Cancer-causing ultraviolet-B (UVB) light can snake its way around the shade, according to research by Purdue University agronomist Richard Grant and the U.S. Forest Service's Gordon Heisler. Their research was reported in December in the International Journal of Biometeorology.
Because you can't actually see UVB, Grant says, you can't easily gauge how much is hitting you. People commonly -- and mistakenly -- equate the amount of UVB exposure to the amount of visible light they see, according to Grant.
"When people in the shade estimate UVB exposure based on an eyeball assessment, they're getting about twice as much UVB as they think," Grant says. UVB, unlike visible light, doesn't shine down in a straight line from the sun. It bounces around in the atmosphere.
"How much UVB you're getting more closely correlates with how much sky you can see," Grant says. "If lots of the sky is obstructed, you're getting a lot less UVB."
In other words, if you're in a grove of trees or surrounded by tall brick walls with direct light hitting you, you're probably better off than you would be in the dense shade of a lone tree in a field.
What about winter exposure? Snow reflects between 30 percent and 95 percent of the UV reaching it, while green summer grass reflects only about 5 percent, Grant says.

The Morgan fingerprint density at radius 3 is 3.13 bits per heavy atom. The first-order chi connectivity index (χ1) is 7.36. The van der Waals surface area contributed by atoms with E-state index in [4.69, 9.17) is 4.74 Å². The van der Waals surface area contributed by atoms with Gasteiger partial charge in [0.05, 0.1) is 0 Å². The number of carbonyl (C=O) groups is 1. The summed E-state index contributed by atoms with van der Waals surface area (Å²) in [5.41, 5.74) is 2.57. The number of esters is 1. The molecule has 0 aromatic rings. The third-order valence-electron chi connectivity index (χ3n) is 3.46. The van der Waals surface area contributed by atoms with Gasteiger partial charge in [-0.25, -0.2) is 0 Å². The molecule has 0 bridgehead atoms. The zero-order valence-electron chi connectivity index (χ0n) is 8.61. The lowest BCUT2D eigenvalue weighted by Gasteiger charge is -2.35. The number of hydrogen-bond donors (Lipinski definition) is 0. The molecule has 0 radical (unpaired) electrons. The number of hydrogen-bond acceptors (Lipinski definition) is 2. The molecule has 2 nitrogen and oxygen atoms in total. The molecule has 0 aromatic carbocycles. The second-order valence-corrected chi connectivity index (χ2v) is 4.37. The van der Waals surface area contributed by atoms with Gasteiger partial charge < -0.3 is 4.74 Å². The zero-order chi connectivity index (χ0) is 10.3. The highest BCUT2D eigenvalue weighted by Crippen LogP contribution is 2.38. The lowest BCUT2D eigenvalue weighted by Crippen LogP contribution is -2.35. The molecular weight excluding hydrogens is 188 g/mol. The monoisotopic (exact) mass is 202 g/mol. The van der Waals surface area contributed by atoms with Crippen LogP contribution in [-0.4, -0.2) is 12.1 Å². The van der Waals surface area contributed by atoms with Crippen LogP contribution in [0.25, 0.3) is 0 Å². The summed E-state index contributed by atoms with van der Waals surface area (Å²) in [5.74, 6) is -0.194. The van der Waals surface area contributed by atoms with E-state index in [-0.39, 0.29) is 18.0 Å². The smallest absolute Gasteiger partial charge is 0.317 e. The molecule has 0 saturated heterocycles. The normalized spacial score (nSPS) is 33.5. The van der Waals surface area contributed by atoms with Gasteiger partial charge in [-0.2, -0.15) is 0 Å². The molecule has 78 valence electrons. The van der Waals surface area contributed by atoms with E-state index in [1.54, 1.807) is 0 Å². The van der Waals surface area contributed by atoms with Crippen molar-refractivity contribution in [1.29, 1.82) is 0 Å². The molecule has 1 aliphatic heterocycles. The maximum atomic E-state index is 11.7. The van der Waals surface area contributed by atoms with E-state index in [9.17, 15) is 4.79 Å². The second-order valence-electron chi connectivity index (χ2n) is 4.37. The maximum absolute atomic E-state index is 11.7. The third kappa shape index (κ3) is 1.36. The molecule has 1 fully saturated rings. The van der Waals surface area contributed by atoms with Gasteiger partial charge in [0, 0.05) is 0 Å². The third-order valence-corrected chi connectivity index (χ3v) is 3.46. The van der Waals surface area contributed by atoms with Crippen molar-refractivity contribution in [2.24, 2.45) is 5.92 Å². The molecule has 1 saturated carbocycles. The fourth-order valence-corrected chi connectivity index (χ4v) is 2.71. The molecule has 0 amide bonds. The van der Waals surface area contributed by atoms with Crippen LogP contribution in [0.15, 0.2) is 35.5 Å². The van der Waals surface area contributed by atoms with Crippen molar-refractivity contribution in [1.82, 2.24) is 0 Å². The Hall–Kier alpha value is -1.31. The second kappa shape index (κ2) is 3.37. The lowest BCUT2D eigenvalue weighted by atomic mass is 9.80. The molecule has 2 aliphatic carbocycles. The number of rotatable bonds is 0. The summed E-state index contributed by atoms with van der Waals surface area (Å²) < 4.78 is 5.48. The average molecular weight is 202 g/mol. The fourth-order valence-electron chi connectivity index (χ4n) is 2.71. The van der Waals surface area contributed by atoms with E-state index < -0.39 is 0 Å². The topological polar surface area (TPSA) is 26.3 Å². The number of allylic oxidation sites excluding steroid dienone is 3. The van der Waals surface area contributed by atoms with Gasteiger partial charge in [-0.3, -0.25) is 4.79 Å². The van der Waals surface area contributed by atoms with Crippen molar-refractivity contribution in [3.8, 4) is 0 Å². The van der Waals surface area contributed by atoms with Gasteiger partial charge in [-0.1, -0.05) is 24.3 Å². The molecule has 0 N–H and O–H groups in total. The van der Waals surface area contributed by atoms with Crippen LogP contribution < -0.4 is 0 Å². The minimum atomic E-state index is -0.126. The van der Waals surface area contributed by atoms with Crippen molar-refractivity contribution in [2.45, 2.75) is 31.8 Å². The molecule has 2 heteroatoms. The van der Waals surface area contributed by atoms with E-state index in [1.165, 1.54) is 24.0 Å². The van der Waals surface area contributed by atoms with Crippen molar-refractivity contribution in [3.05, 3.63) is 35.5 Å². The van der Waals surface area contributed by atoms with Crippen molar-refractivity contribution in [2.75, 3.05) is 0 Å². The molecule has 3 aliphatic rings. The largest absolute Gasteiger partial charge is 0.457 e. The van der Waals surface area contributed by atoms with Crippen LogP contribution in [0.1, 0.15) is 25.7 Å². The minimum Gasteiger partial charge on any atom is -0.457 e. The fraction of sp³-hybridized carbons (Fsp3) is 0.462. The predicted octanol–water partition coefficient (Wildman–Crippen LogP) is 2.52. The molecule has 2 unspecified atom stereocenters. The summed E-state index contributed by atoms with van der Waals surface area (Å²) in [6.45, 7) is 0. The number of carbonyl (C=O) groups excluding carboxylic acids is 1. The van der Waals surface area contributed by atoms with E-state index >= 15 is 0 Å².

However, UVB exposure generally is less on a snowy day than on a sunny summer day, because the amount of UV reaching earth at a snow-producing latitude of 40 degrees is about three to five times higher in summer than winter, according to Craig Long, a meteorologist for the National Weather Service. There are exceptions. People skiing in the mountains of Colorado face greater exposure risks because the thinner air layer absorbs less UVB.
Two types of ultraviolet light hit the surface of the earth: UVA and UVB. UVA gives people a tan, but causes little harm to plants and animals. The shorter-wavelength UVB, on the other hand, can damage plant tissue. It also causes skin cancer in humans and can impair immune systems.
Grant and Heisler noticed that articles in the popular press urged people to duck into the shade to avoid unwanted ultraviolet exposure. That advice ran counter to what Heisler and Grant knew about the way UVB travels, but they couldn't find any studies that proved the point. So they decided to do their own.
With combined funding from Purdue and the U.S. Forest Service, Heisler and Grant took measurements of UVB along tree-lined streets, in farm fields and in grassy areas away from streets. At each test point they also took a fish-eye view photo, which gave them a complete picture of the sky and allowed them to measure how much sky-view was obstructed.
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A fish-eye-view color photo of the sky with a leafy canopy is
available. It's called Grant/UVlight
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